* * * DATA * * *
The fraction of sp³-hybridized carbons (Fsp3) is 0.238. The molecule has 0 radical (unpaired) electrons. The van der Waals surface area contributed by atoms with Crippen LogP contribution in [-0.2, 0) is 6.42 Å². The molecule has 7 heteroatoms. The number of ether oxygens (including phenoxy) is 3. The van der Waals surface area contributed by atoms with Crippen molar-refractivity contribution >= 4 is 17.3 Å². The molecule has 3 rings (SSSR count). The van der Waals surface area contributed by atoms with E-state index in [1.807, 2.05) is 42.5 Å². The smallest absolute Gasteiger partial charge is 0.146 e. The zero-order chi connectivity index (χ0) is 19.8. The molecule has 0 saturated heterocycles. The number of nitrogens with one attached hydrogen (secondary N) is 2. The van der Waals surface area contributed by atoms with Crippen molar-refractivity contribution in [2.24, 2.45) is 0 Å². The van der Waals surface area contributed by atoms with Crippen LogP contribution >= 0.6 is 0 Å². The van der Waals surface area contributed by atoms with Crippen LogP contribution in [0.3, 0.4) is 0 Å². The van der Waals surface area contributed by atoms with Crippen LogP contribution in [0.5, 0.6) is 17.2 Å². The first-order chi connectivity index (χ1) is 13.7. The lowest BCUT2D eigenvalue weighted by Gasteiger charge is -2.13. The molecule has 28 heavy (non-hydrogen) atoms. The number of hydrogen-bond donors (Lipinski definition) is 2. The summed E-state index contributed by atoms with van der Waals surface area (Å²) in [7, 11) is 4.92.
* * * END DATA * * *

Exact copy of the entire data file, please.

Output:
The fraction of sp³-hybridized carbons (Fsp3) is 0.238. The molecule has 0 radical (unpaired) electrons. The van der Waals surface area contributed by atoms with Crippen LogP contribution in [-0.2, 0) is 6.42 Å². The molecule has 7 heteroatoms. The number of ether oxygens (including phenoxy) is 3. The van der Waals surface area contributed by atoms with Crippen molar-refractivity contribution >= 4 is 17.3 Å². The molecule has 3 rings (SSSR count). The van der Waals surface area contributed by atoms with E-state index in [1.807, 2.05) is 42.5 Å². The smallest absolute Gasteiger partial charge is 0.146 e. The zero-order chi connectivity index (χ0) is 19.8. The molecule has 0 saturated heterocycles. The number of nitrogens with one attached hydrogen (secondary N) is 2. The van der Waals surface area contributed by atoms with Crippen molar-refractivity contribution in [2.24, 2.45) is 0 Å². The van der Waals surface area contributed by atoms with Crippen LogP contribution >= 0.6 is 0 Å². The van der Waals surface area contributed by atoms with Crippen LogP contribution in [0.3, 0.4) is 0 Å². The van der Waals surface area contributed by atoms with Crippen LogP contribution in [0.5, 0.6) is 17.2 Å². The first-order chi connectivity index (χ1) is 13.7. The lowest BCUT2D eigenvalue weighted by Gasteiger charge is -2.13. The molecule has 28 heavy (non-hydrogen) atoms. The number of hydrogen-bond donors (Lipinski definition) is 2. The summed E-state index contributed by atoms with van der Waals surface area (Å²) in [7, 11) is 4.92.